Q. I have been working on an energy-saving invention that could save people a lot of money.
I don’t know how to protect the idea, and I’m worried that if I talk to people who could advise me they may steal the idea or demand a big chunk of its value in return for investing in it. What do you advise?
A. There are four ways to protect something like this: patents protect how things work and what they are made of; registered designs protect what something looks like; copyright protects things like books; trademarks protect brands.
It sounds as if a patent is appropriate in your case. Most inventions are new machines, products or industrial processes and they can be patented. Ideas, aesthetic creations or scientific discoveries without specified applications can’t. To get a patent, your invention has to be genuinely new or involve an inventive or unobvious step – something that takes a previous machine or product beyond its earlier capacity; and it has to be capable of being put into use.
Approaching big companies that do similar things is not a good idea, but, if you can afford it, book an appointment with a patent attorney. They will be able to tell you if you’re likely to get a patent and will help you through the process which can be complicated. Many will offer a free first appointment. Try the Chartered Institute of Patent Attorneys at www.cipa.org.uk. Another good source of information is www.trevorbaylisbrands. com, set up by the inventor Trevor Baylis. He’s been in your shoes.
The first person to patent something owns it, so you should move quickly in case someone else is working on something similar. Once it’s patented you might want to find an investor. Most will want a share in return for putting up the money to get it into production, but it is surely better to own half of something that is making you money than all of something that isn’t. Good luck.
Q. Along with some friends, I am setting up a group to help mentor young women coming into the engineering industry. We don’t have any money to worry about yet but we will be attempting to get sponsorship for events and so on, so we need a bank account. As treasurer, can I open an account in my name and take in and pay out in the same way as myown account?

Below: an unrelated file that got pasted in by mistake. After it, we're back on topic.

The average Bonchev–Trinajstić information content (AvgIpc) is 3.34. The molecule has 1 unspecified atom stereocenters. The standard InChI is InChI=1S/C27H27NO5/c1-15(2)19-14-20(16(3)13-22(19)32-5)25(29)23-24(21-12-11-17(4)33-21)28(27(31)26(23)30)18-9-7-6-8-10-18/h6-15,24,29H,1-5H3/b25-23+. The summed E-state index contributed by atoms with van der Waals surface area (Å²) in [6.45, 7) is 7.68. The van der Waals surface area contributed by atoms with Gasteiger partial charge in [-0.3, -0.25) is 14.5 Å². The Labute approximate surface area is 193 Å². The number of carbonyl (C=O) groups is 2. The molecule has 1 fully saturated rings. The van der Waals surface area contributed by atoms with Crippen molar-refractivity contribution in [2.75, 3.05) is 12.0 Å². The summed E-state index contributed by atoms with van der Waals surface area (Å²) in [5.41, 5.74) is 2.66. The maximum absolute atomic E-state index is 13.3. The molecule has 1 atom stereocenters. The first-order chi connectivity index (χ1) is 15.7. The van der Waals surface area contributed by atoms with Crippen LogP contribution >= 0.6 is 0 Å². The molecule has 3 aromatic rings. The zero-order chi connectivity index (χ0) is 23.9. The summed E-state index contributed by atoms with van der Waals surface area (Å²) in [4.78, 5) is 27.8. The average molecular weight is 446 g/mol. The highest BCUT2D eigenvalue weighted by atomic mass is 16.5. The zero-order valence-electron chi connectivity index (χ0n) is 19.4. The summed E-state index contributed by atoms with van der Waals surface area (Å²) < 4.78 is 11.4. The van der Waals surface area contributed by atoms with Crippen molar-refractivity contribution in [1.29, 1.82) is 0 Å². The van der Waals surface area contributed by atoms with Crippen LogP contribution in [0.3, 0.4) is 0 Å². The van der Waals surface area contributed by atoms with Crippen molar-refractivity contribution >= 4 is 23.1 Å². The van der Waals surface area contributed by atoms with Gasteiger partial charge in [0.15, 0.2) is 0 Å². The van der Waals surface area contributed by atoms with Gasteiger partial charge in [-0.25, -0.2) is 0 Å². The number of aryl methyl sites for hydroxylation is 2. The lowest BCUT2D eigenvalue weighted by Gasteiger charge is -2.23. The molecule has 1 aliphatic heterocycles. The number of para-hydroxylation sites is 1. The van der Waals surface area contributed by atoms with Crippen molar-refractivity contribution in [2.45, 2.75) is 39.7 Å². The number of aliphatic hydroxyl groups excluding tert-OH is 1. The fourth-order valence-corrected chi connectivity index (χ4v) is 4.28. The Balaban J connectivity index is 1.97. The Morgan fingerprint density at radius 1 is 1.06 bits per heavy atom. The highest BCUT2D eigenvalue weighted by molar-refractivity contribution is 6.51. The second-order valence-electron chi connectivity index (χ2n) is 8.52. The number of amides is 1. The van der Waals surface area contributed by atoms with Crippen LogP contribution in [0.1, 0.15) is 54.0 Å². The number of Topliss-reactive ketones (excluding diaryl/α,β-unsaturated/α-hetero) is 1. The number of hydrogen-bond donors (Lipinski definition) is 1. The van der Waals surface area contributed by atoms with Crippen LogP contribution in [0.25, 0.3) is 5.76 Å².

A. You may find some banks are confused by your request to open an account for a club or group; others may have what’s usually called a treasurer’s account. Shop around. The account you end up with will be more or less the same as an ordinary business account. You’ll have to go through all the same checks of identity and credit- worthiness.
You want an account that doesn’t charge you for its day-to-day operation; where there’s no minimum amount required to open it; where you can add additional signatories, you don’t have to give notice to withdraw funds, and you get free monthly statements. You probably won’t find an account that pays interest on any credit balance and you’re likely to be charged for adding services such as a Bacs payment system. You’ll be able to go overdrawn only by arrangement, but that’s not a bad thing. If the bank hasrelationship managers, ask to have one allocated to help you with your various queries.
The club should choose a bank account by passing a resolution at a committee meeting. As treasurer, it’s best to set up your financial system so that more than one personcan sign cheques. Money should be banked immediately and you need to keep the receipts and books in a business like way. The person who opens all the mail and records the money that comes in should be someone other than the treasurer. You need to safeguard yourself from any possible accusations of fraud or theft should money go missing. You must put in place a clear and agreed plan for handling money. The group should also appoint someone (an auditor when you can afford the fees) as an independent examiner to check the accounts.
It’s worth considering whether you would benefit from setting yourselves up as a charity. At present, your club will have a chairperson, secretary and treasurer. If you register as a charity the structure is essentially the same but, as well as making it easier to raise money, you can get advice from the Charity Commission about issues such as tax, VAT and insurance. And you will be able to choose from bank accounts specifically for community groups, which usually offer cheaper, more straightforward banking.
Do you have a consumer complaint?
Write to Julian Knight at The Independent on Sunday, 2 Derry Street, London W8 5HF